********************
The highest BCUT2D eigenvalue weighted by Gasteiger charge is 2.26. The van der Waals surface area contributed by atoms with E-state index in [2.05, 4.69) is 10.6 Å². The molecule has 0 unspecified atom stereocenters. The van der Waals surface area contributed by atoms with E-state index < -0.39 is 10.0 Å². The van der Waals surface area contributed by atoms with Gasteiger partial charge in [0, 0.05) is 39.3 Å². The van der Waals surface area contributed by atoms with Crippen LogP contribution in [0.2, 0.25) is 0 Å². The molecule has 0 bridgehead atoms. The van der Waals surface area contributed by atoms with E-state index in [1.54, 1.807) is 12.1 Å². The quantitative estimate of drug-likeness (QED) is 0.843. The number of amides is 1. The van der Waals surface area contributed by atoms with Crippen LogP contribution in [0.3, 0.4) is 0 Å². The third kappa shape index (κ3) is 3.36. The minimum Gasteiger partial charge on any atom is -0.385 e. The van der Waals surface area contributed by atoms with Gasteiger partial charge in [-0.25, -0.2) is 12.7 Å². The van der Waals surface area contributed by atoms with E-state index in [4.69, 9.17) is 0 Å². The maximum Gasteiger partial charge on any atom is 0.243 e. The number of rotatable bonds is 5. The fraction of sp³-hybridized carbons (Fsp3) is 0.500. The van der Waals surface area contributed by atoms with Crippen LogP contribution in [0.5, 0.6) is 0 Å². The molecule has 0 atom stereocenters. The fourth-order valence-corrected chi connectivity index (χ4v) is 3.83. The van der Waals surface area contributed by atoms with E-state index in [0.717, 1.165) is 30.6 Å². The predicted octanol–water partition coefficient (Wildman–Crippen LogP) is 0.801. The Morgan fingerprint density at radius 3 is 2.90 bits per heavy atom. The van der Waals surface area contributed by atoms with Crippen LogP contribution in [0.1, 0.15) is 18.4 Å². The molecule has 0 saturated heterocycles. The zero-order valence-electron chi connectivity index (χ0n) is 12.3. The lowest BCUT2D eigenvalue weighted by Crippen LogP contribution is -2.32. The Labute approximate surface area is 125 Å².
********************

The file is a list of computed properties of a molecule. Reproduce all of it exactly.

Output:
The highest BCUT2D eigenvalue weighted by Gasteiger charge is 2.26. The van der Waals surface area contributed by atoms with E-state index in [2.05, 4.69) is 10.6 Å². The molecule has 0 unspecified atom stereocenters. The van der Waals surface area contributed by atoms with E-state index < -0.39 is 10.0 Å². The van der Waals surface area contributed by atoms with Gasteiger partial charge in [0, 0.05) is 39.3 Å². The van der Waals surface area contributed by atoms with Crippen LogP contribution in [0.2, 0.25) is 0 Å². The molecule has 0 bridgehead atoms. The van der Waals surface area contributed by atoms with E-state index in [1.54, 1.807) is 12.1 Å². The quantitative estimate of drug-likeness (QED) is 0.843. The number of amides is 1. The van der Waals surface area contributed by atoms with Crippen LogP contribution in [0.3, 0.4) is 0 Å². The third kappa shape index (κ3) is 3.36. The minimum Gasteiger partial charge on any atom is -0.385 e. The van der Waals surface area contributed by atoms with Gasteiger partial charge in [-0.25, -0.2) is 12.7 Å². The van der Waals surface area contributed by atoms with E-state index in [4.69, 9.17) is 0 Å². The maximum Gasteiger partial charge on any atom is 0.243 e. The number of rotatable bonds is 5. The fraction of sp³-hybridized carbons (Fsp3) is 0.500. The van der Waals surface area contributed by atoms with Crippen LogP contribution in [0.5, 0.6) is 0 Å². The molecule has 0 atom stereocenters. The fourth-order valence-corrected chi connectivity index (χ4v) is 3.83. The van der Waals surface area contributed by atoms with E-state index in [0.717, 1.165) is 30.6 Å². The predicted octanol–water partition coefficient (Wildman–Crippen LogP) is 0.801. The Morgan fingerprint density at radius 3 is 2.90 bits per heavy atom. The van der Waals surface area contributed by atoms with Crippen LogP contribution in [0.1, 0.15) is 18.4 Å². The molecule has 0 saturated heterocycles. The zero-order valence-electron chi connectivity index (χ0n) is 12.3. The lowest BCUT2D eigenvalue weighted by Crippen LogP contribution is -2.32. The Labute approximate surface area is 125 Å².